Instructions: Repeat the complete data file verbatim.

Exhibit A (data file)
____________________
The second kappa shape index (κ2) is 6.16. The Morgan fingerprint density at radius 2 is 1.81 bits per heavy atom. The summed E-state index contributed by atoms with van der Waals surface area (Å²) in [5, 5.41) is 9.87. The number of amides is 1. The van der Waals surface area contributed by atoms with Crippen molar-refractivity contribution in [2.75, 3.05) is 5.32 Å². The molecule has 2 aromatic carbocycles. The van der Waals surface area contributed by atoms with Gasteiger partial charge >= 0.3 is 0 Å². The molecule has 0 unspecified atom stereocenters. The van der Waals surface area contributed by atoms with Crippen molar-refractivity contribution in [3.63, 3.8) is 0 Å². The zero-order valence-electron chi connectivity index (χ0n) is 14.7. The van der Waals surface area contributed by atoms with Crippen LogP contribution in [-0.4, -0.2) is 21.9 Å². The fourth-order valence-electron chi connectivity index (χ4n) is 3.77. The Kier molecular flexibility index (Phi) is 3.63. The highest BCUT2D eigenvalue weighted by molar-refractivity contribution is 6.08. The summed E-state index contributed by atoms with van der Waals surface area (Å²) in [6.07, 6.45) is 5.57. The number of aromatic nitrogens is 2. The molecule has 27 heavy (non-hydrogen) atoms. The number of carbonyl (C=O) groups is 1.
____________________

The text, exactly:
The second kappa shape index (κ2) is 6.16. The Morgan fingerprint density at radius 2 is 1.81 bits per heavy atom. The summed E-state index contributed by atoms with van der Waals surface area (Å²) in [5, 5.41) is 9.87. The number of amides is 1. The van der Waals surface area contributed by atoms with Crippen molar-refractivity contribution in [2.75, 3.05) is 5.32 Å². The molecule has 2 aromatic carbocycles. The van der Waals surface area contributed by atoms with Gasteiger partial charge >= 0.3 is 0 Å². The molecule has 0 unspecified atom stereocenters. The van der Waals surface area contributed by atoms with Crippen molar-refractivity contribution in [3.63, 3.8) is 0 Å². The zero-order valence-electron chi connectivity index (χ0n) is 14.7. The van der Waals surface area contributed by atoms with Crippen LogP contribution in [-0.4, -0.2) is 21.9 Å². The fourth-order valence-electron chi connectivity index (χ4n) is 3.77. The Kier molecular flexibility index (Phi) is 3.63. The highest BCUT2D eigenvalue weighted by molar-refractivity contribution is 6.08. The summed E-state index contributed by atoms with van der Waals surface area (Å²) in [6.07, 6.45) is 5.57. The number of aromatic nitrogens is 2. The molecule has 27 heavy (non-hydrogen) atoms. The number of carbonyl (C=O) groups is 1.